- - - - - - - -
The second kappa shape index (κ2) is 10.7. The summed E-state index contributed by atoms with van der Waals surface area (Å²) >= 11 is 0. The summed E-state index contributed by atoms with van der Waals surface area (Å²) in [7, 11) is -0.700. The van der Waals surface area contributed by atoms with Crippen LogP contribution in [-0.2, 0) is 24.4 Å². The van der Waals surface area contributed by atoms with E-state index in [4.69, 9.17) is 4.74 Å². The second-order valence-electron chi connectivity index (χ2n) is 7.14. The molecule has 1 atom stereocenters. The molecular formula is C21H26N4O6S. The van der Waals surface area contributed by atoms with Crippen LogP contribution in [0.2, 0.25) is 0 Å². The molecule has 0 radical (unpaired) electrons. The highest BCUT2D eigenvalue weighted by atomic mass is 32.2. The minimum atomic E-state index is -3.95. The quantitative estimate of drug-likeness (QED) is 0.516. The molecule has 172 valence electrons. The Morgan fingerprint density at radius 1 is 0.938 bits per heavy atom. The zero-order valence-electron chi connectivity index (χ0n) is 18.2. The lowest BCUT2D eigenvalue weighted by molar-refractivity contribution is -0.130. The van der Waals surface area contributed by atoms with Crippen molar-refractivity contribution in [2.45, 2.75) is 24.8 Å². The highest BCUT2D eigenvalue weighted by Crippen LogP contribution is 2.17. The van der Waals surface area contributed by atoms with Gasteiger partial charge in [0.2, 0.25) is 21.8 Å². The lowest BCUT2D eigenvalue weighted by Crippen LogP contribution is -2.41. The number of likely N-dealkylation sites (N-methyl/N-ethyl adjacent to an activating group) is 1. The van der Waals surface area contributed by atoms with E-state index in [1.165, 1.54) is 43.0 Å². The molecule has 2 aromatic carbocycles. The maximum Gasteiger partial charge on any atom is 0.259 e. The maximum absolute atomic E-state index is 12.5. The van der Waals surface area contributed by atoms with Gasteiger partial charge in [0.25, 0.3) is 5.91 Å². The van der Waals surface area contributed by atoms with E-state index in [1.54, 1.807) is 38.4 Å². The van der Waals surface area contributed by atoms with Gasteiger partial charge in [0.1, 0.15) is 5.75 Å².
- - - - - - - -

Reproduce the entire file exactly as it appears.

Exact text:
The second kappa shape index (κ2) is 10.7. The summed E-state index contributed by atoms with van der Waals surface area (Å²) >= 11 is 0. The summed E-state index contributed by atoms with van der Waals surface area (Å²) in [7, 11) is -0.700. The van der Waals surface area contributed by atoms with Crippen LogP contribution in [-0.2, 0) is 24.4 Å². The van der Waals surface area contributed by atoms with E-state index in [4.69, 9.17) is 4.74 Å². The second-order valence-electron chi connectivity index (χ2n) is 7.14. The molecule has 1 atom stereocenters. The molecular formula is C21H26N4O6S. The van der Waals surface area contributed by atoms with Crippen LogP contribution in [0.2, 0.25) is 0 Å². The molecule has 0 radical (unpaired) electrons. The highest BCUT2D eigenvalue weighted by atomic mass is 32.2. The minimum atomic E-state index is -3.95. The quantitative estimate of drug-likeness (QED) is 0.516. The molecule has 172 valence electrons. The Morgan fingerprint density at radius 1 is 0.938 bits per heavy atom. The zero-order valence-electron chi connectivity index (χ0n) is 18.2. The lowest BCUT2D eigenvalue weighted by molar-refractivity contribution is -0.130. The van der Waals surface area contributed by atoms with Crippen molar-refractivity contribution in [2.45, 2.75) is 24.8 Å². The highest BCUT2D eigenvalue weighted by Crippen LogP contribution is 2.17. The van der Waals surface area contributed by atoms with Gasteiger partial charge in [0.2, 0.25) is 21.8 Å². The lowest BCUT2D eigenvalue weighted by Crippen LogP contribution is -2.41. The number of likely N-dealkylation sites (N-methyl/N-ethyl adjacent to an activating group) is 1. The van der Waals surface area contributed by atoms with E-state index in [1.165, 1.54) is 43.0 Å². The molecule has 2 aromatic carbocycles. The maximum Gasteiger partial charge on any atom is 0.259 e. The maximum absolute atomic E-state index is 12.5. The van der Waals surface area contributed by atoms with Gasteiger partial charge in [0.25, 0.3) is 5.91 Å². The van der Waals surface area contributed by atoms with E-state index in [1.54, 1.807) is 38.4 Å². The van der Waals surface area contributed by atoms with Gasteiger partial charge in [0.1, 0.15) is 5.75 Å².